Science of Empire: The South African Origins of Galton's Eugenics

Monday, 18 November, 2013 - 15:00

Presented by : 
Keith Breckenridge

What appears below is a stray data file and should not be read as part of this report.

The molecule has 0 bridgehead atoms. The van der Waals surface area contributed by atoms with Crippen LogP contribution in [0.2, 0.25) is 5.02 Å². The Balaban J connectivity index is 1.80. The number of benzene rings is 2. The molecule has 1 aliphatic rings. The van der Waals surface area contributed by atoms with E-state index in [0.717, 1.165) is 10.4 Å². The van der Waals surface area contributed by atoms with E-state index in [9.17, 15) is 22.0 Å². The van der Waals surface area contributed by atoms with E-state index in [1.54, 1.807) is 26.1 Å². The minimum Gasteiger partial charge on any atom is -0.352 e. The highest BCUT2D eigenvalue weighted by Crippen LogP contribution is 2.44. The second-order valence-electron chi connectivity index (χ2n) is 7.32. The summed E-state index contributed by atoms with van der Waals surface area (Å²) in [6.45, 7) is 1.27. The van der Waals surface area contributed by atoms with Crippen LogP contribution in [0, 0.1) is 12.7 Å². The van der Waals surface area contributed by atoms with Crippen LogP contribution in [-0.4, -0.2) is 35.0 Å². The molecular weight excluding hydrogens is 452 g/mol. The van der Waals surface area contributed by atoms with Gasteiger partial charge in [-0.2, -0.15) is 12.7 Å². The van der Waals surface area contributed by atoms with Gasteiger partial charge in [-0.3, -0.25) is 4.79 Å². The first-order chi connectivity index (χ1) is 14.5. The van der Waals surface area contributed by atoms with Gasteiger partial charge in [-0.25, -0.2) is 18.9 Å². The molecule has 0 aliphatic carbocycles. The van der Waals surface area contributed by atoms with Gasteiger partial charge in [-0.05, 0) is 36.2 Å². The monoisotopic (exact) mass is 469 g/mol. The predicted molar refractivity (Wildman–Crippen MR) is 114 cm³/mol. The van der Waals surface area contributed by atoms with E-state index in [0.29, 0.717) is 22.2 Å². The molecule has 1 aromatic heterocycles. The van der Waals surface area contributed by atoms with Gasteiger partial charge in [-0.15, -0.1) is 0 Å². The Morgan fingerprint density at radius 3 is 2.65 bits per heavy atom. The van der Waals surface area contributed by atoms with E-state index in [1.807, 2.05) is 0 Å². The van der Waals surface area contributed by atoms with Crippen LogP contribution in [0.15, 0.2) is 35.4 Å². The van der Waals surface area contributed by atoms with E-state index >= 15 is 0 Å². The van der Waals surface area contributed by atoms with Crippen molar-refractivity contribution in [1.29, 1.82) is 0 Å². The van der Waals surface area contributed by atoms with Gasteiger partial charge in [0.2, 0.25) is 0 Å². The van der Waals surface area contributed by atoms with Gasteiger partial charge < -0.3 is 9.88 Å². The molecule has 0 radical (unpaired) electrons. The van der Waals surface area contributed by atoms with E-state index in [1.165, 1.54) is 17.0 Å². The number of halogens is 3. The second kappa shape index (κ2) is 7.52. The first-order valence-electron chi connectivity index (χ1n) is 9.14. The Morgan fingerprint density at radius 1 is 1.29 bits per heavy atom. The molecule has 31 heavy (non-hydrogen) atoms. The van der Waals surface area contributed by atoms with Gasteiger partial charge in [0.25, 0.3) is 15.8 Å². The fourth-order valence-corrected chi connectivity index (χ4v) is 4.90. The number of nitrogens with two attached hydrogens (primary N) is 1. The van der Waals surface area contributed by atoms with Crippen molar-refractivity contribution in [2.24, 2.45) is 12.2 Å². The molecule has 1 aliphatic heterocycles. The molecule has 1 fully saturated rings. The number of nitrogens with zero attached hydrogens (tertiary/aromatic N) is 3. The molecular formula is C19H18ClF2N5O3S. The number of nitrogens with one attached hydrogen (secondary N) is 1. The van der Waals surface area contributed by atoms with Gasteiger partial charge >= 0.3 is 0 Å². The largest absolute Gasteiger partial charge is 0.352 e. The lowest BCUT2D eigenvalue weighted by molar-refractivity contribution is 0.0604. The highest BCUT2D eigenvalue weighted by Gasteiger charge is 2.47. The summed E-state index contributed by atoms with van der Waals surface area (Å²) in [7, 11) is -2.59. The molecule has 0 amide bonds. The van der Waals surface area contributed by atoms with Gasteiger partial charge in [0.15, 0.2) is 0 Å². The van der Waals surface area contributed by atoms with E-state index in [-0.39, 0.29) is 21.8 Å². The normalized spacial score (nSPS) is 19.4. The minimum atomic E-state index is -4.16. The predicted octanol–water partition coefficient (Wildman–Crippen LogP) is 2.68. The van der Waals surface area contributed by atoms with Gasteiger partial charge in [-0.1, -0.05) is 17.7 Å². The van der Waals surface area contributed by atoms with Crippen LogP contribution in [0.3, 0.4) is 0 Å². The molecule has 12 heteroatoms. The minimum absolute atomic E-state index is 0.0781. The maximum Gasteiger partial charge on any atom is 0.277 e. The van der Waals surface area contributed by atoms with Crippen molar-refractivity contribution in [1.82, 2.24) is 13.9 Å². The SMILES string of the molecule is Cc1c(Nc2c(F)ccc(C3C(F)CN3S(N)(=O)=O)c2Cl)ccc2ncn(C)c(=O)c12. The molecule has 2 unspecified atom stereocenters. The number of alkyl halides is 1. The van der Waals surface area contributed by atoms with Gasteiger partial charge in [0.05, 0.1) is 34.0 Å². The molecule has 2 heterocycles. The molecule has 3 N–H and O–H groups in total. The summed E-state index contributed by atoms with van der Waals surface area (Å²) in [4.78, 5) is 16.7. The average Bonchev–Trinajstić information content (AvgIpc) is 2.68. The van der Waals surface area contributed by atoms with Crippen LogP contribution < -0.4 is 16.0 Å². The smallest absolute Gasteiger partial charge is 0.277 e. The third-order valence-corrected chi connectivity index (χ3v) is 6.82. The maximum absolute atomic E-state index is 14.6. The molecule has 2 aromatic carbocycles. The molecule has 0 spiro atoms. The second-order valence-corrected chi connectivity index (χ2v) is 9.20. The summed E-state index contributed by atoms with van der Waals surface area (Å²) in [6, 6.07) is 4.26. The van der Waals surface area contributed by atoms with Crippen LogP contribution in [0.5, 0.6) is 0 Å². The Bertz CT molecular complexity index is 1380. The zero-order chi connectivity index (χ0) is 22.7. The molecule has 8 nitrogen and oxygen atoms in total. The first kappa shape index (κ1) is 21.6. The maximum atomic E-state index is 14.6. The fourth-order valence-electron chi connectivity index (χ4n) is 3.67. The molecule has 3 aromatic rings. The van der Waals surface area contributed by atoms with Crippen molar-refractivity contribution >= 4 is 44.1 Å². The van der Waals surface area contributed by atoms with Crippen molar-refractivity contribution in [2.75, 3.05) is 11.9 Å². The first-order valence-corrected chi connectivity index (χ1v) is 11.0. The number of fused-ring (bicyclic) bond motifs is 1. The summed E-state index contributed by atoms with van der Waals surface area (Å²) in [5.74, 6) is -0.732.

In the different fields that explore the history of statistics and the history of surveillance, Galton is typically treated as a figure of European intellectual history. Standing between Bertillon or Quetelet and Edward Henry or J Edgar Hoover, Galton's political preoccupations have usually been described as metropolitan in focus. In this paper I show that Galton should more properly be seen as an archetypical imperial intellectual, long before Karl Pearson's announcement in 1900 of the search for a “new anthropology” that could guide the progressive imperial state. Galton was an African, and especially a South African, expert in the half-century before the South African War. Most importantly Galton used the racial insights from his travels in South Africa as the evidence for the emerging statistical science of eugenics. Long before he had any usable evidence from his anthropometric laboratory Galton had derived the key claims about the implications of the normal curve for human descent using his South African evidence. His views on Africa were fiercely derogatory, and, like Carlyle, he publicly and repeatedly rejected the humanitarian critique of slavery, arguing for coercive forms of labour mobilization on the continent because he believed that black people were suited to slavery. These proposals prefigured by a generation the large-scale projects of social engineering that Chamberlain and Milner would implement in South Africa, but the real significance of this period of Galton's work for the later projects of segregation was his development of a new concept of race. By arguing that individuals were trapped in hereditary racial populations that would ineluctably revert to a statistical average, Galton provided the argument that would be used, especially by Lionel Curtis, to build the case for the segregationist state. It is not an accident that Galton was also the first person to recommend the use of large-scale fingerprinting systems in South Africa.   This chapter is in need of quite serious revision, and I look forward to your suggestions for its improvement.

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